Transparency In International Arbitration – Striking The Right Balance

Author:Ms Devika Khanna and Richard Power
Profession:Clyde & Co

Devika Khanna and Richard Power recently addressed the issue of transparency in arbitration - Devika as Chair of a panel at the London Centre of International Law Practice Annual Conference on Energy Arbitration & Dispute Resolution in the Middle East & Africa and Richard at the 2017 Cambridge Arbitration Day. Although the general view is that increasing transparency is a good thing, in this interview Devika and Richard share their thoughts on why the issue isn't quite that straightforward.

What do we mean when we talk about transparency in arbitration?

Richard: Transparency covers a wide range of topics, all of which are related to how much visibility the parties and the general public has regarding the constitution of the arbitral tribunal and the tribunal's handling of the case before it. So transparency would cover the publication of information regarding a potential arbitrator's background, previous case history and maybe even views on certain topics, as well as the question of whether awards should be published, whether hearings should be confidential or held in public, and whether interested parties should be allowed to make submissions at proceedings.

Devika: I agree, transparency is a broad topic and I think that when entering into any debate about it at a conference or with colleagues it is important to be clear about the 'type' of transparency you are discussing. Recent English court decisions on challenges to arbitrators have brought that element of transparency to the fore in commercial arbitration but in the context of investor-state arbitration, questions of transparency are usually more focussed on the public interest in the state's activities. In that arena, access to information is key and decisions must not be seen to be made behind closed doors.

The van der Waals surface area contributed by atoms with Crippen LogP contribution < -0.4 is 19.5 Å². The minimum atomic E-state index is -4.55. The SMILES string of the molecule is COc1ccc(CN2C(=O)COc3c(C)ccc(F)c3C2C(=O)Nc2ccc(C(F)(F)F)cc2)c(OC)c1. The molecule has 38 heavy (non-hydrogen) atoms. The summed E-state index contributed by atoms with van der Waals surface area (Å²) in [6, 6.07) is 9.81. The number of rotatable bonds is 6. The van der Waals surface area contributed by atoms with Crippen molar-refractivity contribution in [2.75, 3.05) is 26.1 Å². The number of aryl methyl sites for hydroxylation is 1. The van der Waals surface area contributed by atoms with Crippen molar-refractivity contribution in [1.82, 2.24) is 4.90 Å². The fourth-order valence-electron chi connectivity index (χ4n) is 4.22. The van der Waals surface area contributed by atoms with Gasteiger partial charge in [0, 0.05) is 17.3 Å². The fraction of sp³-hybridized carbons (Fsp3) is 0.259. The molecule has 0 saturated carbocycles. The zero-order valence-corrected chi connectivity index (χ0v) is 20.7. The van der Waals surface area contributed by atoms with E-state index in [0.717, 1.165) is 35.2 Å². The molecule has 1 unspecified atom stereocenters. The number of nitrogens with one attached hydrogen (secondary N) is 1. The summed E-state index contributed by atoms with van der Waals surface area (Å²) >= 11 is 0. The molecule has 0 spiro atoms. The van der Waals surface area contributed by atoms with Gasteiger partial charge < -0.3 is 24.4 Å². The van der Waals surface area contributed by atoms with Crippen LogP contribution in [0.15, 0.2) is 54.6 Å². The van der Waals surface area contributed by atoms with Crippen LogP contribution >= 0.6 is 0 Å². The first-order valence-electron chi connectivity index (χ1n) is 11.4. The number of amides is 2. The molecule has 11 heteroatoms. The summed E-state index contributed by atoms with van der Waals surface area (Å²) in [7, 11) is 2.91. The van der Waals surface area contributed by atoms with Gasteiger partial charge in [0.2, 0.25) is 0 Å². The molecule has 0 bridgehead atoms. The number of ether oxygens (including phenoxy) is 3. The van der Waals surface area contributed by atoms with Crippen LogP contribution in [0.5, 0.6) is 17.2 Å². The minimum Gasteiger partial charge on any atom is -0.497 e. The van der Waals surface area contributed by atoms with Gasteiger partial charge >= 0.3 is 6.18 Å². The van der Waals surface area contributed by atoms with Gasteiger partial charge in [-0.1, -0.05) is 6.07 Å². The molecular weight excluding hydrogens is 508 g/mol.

Why is transparency such a hot topic for international arbitration?

Richard: The starting point for any arbitration was that it was a private and confidential dispute resolution process, outside the ambit of the national courts. Proceedings were conducted privately, third parties generally couldn't join in and awards were not published. Demands for transparency were a reaction to that. While that's still largely the case for commercial arbitrations, investor-state arbitrations have become much more transparent. However, the recent backlash against globalisation has led to increased public awareness of investor-state arbitrations and there has been widespread criticism of 'secret...

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